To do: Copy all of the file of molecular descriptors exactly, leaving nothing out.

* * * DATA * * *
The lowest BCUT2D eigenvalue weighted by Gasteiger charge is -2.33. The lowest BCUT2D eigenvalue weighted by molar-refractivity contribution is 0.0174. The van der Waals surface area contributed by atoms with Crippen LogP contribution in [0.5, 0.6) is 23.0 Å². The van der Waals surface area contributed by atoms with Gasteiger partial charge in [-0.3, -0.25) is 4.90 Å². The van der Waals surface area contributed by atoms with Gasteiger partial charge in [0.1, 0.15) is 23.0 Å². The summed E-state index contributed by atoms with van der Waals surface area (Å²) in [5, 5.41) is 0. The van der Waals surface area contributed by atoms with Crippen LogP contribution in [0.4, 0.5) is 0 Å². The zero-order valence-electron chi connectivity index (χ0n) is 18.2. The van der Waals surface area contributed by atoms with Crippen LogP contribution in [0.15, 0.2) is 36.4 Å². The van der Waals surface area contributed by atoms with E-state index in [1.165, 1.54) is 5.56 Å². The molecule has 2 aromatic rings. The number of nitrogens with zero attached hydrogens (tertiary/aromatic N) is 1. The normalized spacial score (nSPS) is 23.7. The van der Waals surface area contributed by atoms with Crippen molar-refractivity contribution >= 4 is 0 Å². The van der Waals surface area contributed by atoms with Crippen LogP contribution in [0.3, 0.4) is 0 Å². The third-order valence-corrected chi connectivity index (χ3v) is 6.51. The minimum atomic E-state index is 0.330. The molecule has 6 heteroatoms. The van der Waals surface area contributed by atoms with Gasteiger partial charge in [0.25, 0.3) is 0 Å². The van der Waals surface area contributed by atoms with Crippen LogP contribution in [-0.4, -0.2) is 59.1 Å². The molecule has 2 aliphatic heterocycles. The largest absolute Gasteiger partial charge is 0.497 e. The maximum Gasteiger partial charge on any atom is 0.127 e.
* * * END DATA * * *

The lowest BCUT2D eigenvalue weighted by Gasteiger charge is -2.33. The lowest BCUT2D eigenvalue weighted by molar-refractivity contribution is 0.0174. The van der Waals surface area contributed by atoms with Crippen LogP contribution in [0.5, 0.6) is 23.0 Å². The van der Waals surface area contributed by atoms with Gasteiger partial charge in [-0.3, -0.25) is 4.90 Å². The van der Waals surface area contributed by atoms with Gasteiger partial charge in [0.1, 0.15) is 23.0 Å². The summed E-state index contributed by atoms with van der Waals surface area (Å²) in [5, 5.41) is 0. The van der Waals surface area contributed by atoms with Crippen LogP contribution in [0.4, 0.5) is 0 Å². The zero-order valence-electron chi connectivity index (χ0n) is 18.2. The van der Waals surface area contributed by atoms with Crippen LogP contribution in [0.15, 0.2) is 36.4 Å². The van der Waals surface area contributed by atoms with E-state index in [1.165, 1.54) is 5.56 Å². The molecule has 2 aromatic rings. The number of nitrogens with zero attached hydrogens (tertiary/aromatic N) is 1. The normalized spacial score (nSPS) is 23.7. The van der Waals surface area contributed by atoms with Crippen molar-refractivity contribution >= 4 is 0 Å². The van der Waals surface area contributed by atoms with Crippen LogP contribution in [0.3, 0.4) is 0 Å². The third-order valence-corrected chi connectivity index (χ3v) is 6.51. The minimum atomic E-state index is 0.330. The molecule has 6 heteroatoms. The van der Waals surface area contributed by atoms with Gasteiger partial charge in [0.25, 0.3) is 0 Å². The van der Waals surface area contributed by atoms with Crippen LogP contribution in [-0.4, -0.2) is 59.1 Å². The molecule has 2 aliphatic heterocycles. The largest absolute Gasteiger partial charge is 0.497 e. The maximum Gasteiger partial charge on any atom is 0.127 e.